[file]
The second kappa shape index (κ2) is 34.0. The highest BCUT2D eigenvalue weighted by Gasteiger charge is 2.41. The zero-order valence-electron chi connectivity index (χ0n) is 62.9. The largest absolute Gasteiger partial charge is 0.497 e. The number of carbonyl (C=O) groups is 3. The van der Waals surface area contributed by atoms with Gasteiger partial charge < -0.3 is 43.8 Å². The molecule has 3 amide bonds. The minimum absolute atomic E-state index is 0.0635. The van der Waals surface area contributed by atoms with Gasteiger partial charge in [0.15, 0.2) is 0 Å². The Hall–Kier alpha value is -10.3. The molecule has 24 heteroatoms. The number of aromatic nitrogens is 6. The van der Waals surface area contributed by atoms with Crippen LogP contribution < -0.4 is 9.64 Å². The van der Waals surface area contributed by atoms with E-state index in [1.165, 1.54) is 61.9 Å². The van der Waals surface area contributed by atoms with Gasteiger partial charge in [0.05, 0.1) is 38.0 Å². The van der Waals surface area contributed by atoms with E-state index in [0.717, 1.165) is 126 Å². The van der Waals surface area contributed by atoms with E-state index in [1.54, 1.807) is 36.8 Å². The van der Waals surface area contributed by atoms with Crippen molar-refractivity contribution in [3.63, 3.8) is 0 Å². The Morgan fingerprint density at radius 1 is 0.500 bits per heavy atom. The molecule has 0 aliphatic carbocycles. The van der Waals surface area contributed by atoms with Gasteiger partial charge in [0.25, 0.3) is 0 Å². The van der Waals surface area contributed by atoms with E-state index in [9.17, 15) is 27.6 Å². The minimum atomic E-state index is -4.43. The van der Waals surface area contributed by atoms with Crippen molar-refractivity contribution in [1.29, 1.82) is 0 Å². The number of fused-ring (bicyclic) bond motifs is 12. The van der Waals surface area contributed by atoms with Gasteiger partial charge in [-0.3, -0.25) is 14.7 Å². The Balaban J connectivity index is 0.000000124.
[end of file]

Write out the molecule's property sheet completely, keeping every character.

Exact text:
The second kappa shape index (κ2) is 34.0. The highest BCUT2D eigenvalue weighted by Gasteiger charge is 2.41. The zero-order valence-electron chi connectivity index (χ0n) is 62.9. The largest absolute Gasteiger partial charge is 0.497 e. The number of carbonyl (C=O) groups is 3. The van der Waals surface area contributed by atoms with Gasteiger partial charge < -0.3 is 43.8 Å². The molecule has 3 amide bonds. The minimum absolute atomic E-state index is 0.0635. The van der Waals surface area contributed by atoms with Gasteiger partial charge in [0.15, 0.2) is 0 Å². The Hall–Kier alpha value is -10.3. The molecule has 24 heteroatoms. The number of aromatic nitrogens is 6. The van der Waals surface area contributed by atoms with Crippen LogP contribution < -0.4 is 9.64 Å². The van der Waals surface area contributed by atoms with E-state index in [1.165, 1.54) is 61.9 Å². The van der Waals surface area contributed by atoms with Gasteiger partial charge in [0.05, 0.1) is 38.0 Å². The van der Waals surface area contributed by atoms with E-state index in [0.717, 1.165) is 126 Å². The van der Waals surface area contributed by atoms with E-state index in [1.54, 1.807) is 36.8 Å². The van der Waals surface area contributed by atoms with Crippen molar-refractivity contribution in [3.63, 3.8) is 0 Å². The Morgan fingerprint density at radius 1 is 0.500 bits per heavy atom. The molecule has 0 aliphatic carbocycles. The van der Waals surface area contributed by atoms with Gasteiger partial charge in [0.25, 0.3) is 0 Å². The van der Waals surface area contributed by atoms with E-state index in [9.17, 15) is 27.6 Å². The minimum atomic E-state index is -4.43. The van der Waals surface area contributed by atoms with Crippen molar-refractivity contribution in [1.29, 1.82) is 0 Å². The number of fused-ring (bicyclic) bond motifs is 12. The van der Waals surface area contributed by atoms with Gasteiger partial charge in [-0.3, -0.25) is 14.7 Å². The Balaban J connectivity index is 0.000000124.